Resolution of Severely Overlapped Spectra from Matrix-Formated Spectral Data Using Constrained Nonlinear Optimization

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A three-step scheme for resolving severely overlapped component spectra from billnear matrix-formated data Is reported. After the number of sample components Is determined, a positive basis Is first formed consisting of the most dissimilar rows and columns of the matrix. The concentration factor matrix (CFM) corresponding to this nonnegative, minimally correlated basis will be diagonal If the basis vectors happen to be feasible estimates of the component spectra. When the CFM Is not diagonal, a constrained nonlinear optimization routine Is used In a second step to reduce the off-diagonal elements of the CFM to zero while maintaining the nonnegativity of the estimated spectra. In many cases, the nonnegativity and feasibility constrains are not sufficient to produce a unique set of component spectra estimates. Other criteria, such as the degree of overlap of the resolved spectra, may be used as the basis of a third step to generate an arbitrary, but unique, choice among the feasible estimates of the component spectra. The performance of this scheme is evaluated by analyzing synthetic and experimental fluorescence excitation-emission matrices (EEMs) exhibiting various levels of spectra overlap and random noise. Coincident spectra can be resolved from an EEM by using this approach In the case of some EEMs of rank greater than two. Evaluations using synthetic data Indicate that this scheme can be applied to EEMs that have signal-to-nolse ratios above 18. Successful resolution of experimental three- and four-component mixtures is Illustrated. © 1990, American Chemical Society. All rights reserved.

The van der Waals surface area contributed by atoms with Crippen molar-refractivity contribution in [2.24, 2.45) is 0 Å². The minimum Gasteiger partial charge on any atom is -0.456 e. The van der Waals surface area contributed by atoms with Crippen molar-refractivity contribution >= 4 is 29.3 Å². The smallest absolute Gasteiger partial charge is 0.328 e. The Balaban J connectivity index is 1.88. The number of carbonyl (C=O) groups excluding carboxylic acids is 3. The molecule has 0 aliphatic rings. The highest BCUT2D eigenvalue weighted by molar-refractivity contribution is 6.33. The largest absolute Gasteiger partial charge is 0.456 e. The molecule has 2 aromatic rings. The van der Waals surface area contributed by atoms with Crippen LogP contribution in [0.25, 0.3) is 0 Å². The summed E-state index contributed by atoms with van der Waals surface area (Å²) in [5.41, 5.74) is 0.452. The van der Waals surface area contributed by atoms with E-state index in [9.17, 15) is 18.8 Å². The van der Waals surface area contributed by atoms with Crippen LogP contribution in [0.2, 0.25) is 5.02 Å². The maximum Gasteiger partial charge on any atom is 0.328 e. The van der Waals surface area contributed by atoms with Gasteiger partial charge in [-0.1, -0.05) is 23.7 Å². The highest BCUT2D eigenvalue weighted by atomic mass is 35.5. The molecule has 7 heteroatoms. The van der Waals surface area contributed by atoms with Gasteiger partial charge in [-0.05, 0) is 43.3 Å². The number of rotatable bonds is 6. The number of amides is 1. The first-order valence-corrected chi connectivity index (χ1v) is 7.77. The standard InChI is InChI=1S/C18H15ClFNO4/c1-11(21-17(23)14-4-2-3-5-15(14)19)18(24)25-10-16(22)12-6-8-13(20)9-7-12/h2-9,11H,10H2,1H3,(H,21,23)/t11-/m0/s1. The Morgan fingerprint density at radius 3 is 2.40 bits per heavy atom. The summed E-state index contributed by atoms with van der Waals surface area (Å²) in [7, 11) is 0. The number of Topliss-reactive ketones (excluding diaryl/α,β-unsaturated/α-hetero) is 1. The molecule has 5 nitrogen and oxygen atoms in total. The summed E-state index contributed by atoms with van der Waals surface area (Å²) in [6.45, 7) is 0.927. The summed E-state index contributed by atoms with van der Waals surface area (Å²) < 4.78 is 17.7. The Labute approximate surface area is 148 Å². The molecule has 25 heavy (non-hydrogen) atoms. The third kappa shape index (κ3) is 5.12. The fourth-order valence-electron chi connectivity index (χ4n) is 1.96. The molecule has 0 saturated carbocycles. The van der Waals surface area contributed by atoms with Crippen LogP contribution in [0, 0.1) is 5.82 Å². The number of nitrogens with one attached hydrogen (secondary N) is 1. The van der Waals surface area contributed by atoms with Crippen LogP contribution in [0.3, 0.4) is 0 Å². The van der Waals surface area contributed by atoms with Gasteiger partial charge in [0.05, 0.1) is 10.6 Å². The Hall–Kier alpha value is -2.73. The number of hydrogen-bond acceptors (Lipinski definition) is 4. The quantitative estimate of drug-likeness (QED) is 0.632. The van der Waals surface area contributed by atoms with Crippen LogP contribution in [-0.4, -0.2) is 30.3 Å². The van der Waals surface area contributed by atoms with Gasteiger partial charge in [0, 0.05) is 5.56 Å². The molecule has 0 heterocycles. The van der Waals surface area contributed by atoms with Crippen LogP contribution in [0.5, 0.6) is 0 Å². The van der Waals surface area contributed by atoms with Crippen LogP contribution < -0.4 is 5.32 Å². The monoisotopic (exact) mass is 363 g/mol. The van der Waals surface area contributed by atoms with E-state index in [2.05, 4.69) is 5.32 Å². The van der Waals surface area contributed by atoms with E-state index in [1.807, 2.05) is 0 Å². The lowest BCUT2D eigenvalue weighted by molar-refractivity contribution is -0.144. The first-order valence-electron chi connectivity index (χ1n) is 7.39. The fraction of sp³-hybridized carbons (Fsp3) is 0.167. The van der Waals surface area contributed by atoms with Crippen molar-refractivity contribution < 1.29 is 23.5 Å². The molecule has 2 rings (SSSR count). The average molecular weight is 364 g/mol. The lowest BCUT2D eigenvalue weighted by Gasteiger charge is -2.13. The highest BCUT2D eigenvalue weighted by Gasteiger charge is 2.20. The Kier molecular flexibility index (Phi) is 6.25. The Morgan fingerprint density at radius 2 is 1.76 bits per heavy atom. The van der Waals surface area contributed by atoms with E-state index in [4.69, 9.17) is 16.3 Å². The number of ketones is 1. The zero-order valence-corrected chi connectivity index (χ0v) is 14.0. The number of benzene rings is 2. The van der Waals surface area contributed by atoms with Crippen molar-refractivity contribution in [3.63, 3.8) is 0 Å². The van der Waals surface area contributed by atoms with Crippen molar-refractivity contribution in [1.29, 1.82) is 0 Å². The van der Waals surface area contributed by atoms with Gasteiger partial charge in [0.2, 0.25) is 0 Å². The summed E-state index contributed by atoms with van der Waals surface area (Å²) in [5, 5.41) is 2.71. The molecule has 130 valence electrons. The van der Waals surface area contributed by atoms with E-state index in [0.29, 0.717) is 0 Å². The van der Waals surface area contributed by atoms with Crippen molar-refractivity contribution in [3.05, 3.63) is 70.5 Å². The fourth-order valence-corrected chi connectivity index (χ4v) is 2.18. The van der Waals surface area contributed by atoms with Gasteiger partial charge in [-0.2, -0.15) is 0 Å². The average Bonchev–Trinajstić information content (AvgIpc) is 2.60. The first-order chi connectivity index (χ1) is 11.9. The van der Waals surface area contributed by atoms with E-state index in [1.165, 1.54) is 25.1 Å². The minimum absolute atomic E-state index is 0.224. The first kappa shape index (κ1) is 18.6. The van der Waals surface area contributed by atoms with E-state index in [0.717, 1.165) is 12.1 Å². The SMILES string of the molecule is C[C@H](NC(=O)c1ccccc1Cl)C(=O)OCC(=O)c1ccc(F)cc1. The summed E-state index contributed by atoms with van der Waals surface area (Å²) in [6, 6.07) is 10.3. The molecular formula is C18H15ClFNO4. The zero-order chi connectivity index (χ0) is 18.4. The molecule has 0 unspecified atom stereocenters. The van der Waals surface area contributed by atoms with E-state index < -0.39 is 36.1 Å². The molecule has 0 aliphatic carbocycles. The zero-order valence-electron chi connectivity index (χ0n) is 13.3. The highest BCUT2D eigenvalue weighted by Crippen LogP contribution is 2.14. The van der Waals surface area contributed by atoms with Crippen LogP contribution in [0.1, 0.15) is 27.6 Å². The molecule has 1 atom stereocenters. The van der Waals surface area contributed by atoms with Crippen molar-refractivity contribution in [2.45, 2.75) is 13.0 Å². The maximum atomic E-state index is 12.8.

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Analytical Chemistry

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